Qt in the Multi-Screen Age

Being a developer today means developing for multiple device types. When supporting different form factors, operating systems, and browsers, it’s not easy to write an app that targets a wide audience. By using cross-platform frameworks like Qt and providing a POSIX compliant operating system in BlackBerry 10, BlackBerry helps developers target multiple platforms. Additionally, this approach allows developers to learn only one API and technology instead of many.

Even with a framework like Qt, careful planning is needed to write an app that can be easily ported to different platforms. Let’s discuss some strategies for writing cross-platform Qt apps.

Separate Application Logic and UI

When designing your app, start by determining what logic can be shared across all platforms.  For existing apps that you want to bring to BlackBerry 10, review your code and identify the components that are consistent across all targeted platforms.

Store the Qt/C++ code that targets multiple platforms in one project and use the “.pro” file used by qmake to control compilation for each platform. To facilitate the portability of your code, the UI design can be implemented in QML and separated from the core business logic. Each platform can have its own QML file, while reusing the same business logic across platforms. The C++ code can be connected to your QML UI through plugins or export properties.

The chart below illustrates how your C++ and QML code can be integrated for both Cascades and pure Qt projects:

qt in the multi-screen age

Minimize Platform Specific Code and Encapsulate It

Not all of the business logic will be able to be shared across all platforms. Some things, like accessing sensors and handling in-app payments tend to be platform-specific. Encapsulate this code in separate modules, which will be built only for the platforms that need it. For example, you won’t need NFC code for a device that doesn’t support NFC. Try to minimize the code in these modules to the distinct calls needed by each supported platform.

An Example of Sharing Data Between Qt Quick and Cascades Apps

In many applications the C++/Qt layer supplies data to the QML layer through models. When writing cross-platform Qt apps, you should be aware that Cascades ListView elements expect different data models than Qt Quick. Data in Qt that is organized as lists of values or objects can be used to instantiate a model in a Cascades UI, and adapters can be created to expose more complex data models. We’ve created a sample for a straightforward case that shows you how to structure your app and share a data model across two different platforms:

  • Cascades running on BlackBerry 10
  • Qt Quick which will run on BlackBerry 10 as well as desktop platforms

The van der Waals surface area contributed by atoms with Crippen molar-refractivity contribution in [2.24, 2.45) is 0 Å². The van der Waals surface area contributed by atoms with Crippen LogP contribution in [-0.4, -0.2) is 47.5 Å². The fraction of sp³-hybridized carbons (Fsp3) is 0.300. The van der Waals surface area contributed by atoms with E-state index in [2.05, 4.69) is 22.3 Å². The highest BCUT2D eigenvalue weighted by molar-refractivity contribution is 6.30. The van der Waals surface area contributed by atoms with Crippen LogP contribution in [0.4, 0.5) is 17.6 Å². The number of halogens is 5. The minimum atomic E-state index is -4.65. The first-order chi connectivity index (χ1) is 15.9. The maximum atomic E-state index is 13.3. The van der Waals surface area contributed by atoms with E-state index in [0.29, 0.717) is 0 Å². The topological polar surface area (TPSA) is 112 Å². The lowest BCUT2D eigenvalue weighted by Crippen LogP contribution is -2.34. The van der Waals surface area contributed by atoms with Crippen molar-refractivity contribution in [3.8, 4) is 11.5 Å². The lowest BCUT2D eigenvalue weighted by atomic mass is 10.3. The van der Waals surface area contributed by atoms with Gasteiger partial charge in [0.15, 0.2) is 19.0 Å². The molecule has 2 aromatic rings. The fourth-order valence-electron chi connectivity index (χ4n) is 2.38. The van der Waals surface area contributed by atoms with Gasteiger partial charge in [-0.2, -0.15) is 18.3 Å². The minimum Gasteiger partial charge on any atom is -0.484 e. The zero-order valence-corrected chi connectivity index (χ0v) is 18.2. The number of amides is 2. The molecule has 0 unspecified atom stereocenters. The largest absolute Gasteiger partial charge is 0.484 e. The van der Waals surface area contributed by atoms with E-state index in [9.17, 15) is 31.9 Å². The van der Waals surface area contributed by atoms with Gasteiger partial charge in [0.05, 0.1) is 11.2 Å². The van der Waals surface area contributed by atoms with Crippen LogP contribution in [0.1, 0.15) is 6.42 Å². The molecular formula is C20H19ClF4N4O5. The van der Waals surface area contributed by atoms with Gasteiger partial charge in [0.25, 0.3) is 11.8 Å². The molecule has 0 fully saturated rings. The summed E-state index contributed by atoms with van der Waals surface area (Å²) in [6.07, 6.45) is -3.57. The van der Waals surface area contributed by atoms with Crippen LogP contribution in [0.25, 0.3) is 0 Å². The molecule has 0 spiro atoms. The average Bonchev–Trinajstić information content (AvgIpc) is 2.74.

The sample, available here, contains a data model that is a QList of our custom QObject class. The data model and data object classes are shared between the two projects. Each project has its own QML and its own way of binding the data to its list. You can see below in this snapshot how the two projects bind the data:

C++ application code of the Qt Quick based UI:

QDeclarativeView view; // create a new model in the C++ backend MyDataModel *myDataModel = new MyDataModel(view.rootContext()); // The dataModel needs to be added before loading the QML file view.rootContext()->setContextProperty("dataModel", QVariant::fromValue(myDataModel->data()) );

C++ code for the Cascades based UI:

// create a new model in the C++ backend MyDataModel *myDataModel = new MyDataModel(app);  // create a data model for Cascades UI QListDataModel<QObject*> *cascadesModel = new QListDataModel<QObject*>(myDataModel->data());  // load QML QmlDocument *qml = QmlDocument::create("asset:///main.qml").parent(this);  // make the data model available via a property in the context of the loaded QML file qml->documentContext()->setContextProperty("myCascadesDataModel", cascadesModel);

Notice that the only real difference is that the Cascades code creates a QListDataModel object with the QList defined in the MyDataModel class. Then the QListDataModel is bound to the QML. You can also see how the QML in the two apps differ:

QML code for the Qt Quick based UI:

ListView {         model: dataModel         anchors.fill: parent         delegate: Rectangle {             height: 40; width: root.width;             color: model.modelData.color             Text {                 text: name; anchors.centerIn: parent             }         }     }

QML code for the Cascades based UI:

ListView {             dataModel: myCascadesDataModel             layout: FlowListLayout {}             listItemComponents: [                 ListItemComponent {                     Container {                         background: Color.create(ListItemData.color)                         layoutProperties: FlowListLayoutProperties {                             aspectRatio: 15/1                             fillRatio: 1                         }                         Label {                             text:                             horizontalAlignment: HorizontalAlignment.Center                         }                     }                 }             ]         }

Further Reading

As mentioned above, complex data organized in trees or tables might require more sophisticated models than shown in our example. More advanced models are also needed for large amounts of data.  This is available in Qt as a set of Item Model classes, and adapters can be written in Cascades to support these models. Tobias Koenig from KDAB has a great article and code sample on using the QAbstractItemModel with a Cascades ListView to implement these models.

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